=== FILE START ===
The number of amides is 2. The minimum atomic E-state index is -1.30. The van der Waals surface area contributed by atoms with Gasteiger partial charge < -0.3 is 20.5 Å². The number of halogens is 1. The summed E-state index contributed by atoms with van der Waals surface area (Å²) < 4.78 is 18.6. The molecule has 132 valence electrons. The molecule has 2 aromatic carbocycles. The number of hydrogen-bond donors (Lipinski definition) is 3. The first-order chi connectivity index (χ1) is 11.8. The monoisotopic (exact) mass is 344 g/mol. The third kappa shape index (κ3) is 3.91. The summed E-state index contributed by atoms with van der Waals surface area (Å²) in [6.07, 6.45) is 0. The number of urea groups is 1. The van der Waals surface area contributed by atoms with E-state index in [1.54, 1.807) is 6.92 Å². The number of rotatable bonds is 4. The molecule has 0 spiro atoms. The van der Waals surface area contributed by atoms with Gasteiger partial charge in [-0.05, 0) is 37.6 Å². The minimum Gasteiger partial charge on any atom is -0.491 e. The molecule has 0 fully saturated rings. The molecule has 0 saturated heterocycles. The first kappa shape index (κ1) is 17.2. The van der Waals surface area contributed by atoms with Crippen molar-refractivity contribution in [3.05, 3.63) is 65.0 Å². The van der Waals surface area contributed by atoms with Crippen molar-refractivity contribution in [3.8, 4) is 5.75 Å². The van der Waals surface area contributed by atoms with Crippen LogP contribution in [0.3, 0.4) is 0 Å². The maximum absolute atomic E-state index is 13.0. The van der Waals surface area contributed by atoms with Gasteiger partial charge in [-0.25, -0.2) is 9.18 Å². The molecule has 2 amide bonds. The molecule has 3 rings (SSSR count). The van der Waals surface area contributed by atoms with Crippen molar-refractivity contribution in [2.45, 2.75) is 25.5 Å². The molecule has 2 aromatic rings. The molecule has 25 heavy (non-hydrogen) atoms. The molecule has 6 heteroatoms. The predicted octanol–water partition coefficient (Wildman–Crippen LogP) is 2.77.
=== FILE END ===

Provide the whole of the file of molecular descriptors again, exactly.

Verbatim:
The number of amides is 2. The minimum atomic E-state index is -1.30. The van der Waals surface area contributed by atoms with Gasteiger partial charge < -0.3 is 20.5 Å². The number of halogens is 1. The summed E-state index contributed by atoms with van der Waals surface area (Å²) < 4.78 is 18.6. The molecule has 132 valence electrons. The molecule has 2 aromatic carbocycles. The number of hydrogen-bond donors (Lipinski definition) is 3. The first-order chi connectivity index (χ1) is 11.8. The monoisotopic (exact) mass is 344 g/mol. The third kappa shape index (κ3) is 3.91. The summed E-state index contributed by atoms with van der Waals surface area (Å²) in [6.07, 6.45) is 0. The number of urea groups is 1. The van der Waals surface area contributed by atoms with E-state index in [1.54, 1.807) is 6.92 Å². The number of rotatable bonds is 4. The molecule has 0 spiro atoms. The van der Waals surface area contributed by atoms with Gasteiger partial charge in [-0.05, 0) is 37.6 Å². The minimum Gasteiger partial charge on any atom is -0.491 e. The molecule has 0 fully saturated rings. The molecule has 0 saturated heterocycles. The first kappa shape index (κ1) is 17.2. The van der Waals surface area contributed by atoms with Crippen molar-refractivity contribution in [3.05, 3.63) is 65.0 Å². The van der Waals surface area contributed by atoms with Crippen molar-refractivity contribution in [3.8, 4) is 5.75 Å². The van der Waals surface area contributed by atoms with Crippen LogP contribution in [0.3, 0.4) is 0 Å². The maximum absolute atomic E-state index is 13.0. The van der Waals surface area contributed by atoms with Gasteiger partial charge in [-0.25, -0.2) is 9.18 Å². The molecule has 2 amide bonds. The molecule has 3 rings (SSSR count). The van der Waals surface area contributed by atoms with Crippen molar-refractivity contribution in [2.45, 2.75) is 25.5 Å². The molecule has 2 aromatic rings. The molecule has 25 heavy (non-hydrogen) atoms. The molecule has 6 heteroatoms. The predicted octanol–water partition coefficient (Wildman–Crippen LogP) is 2.77.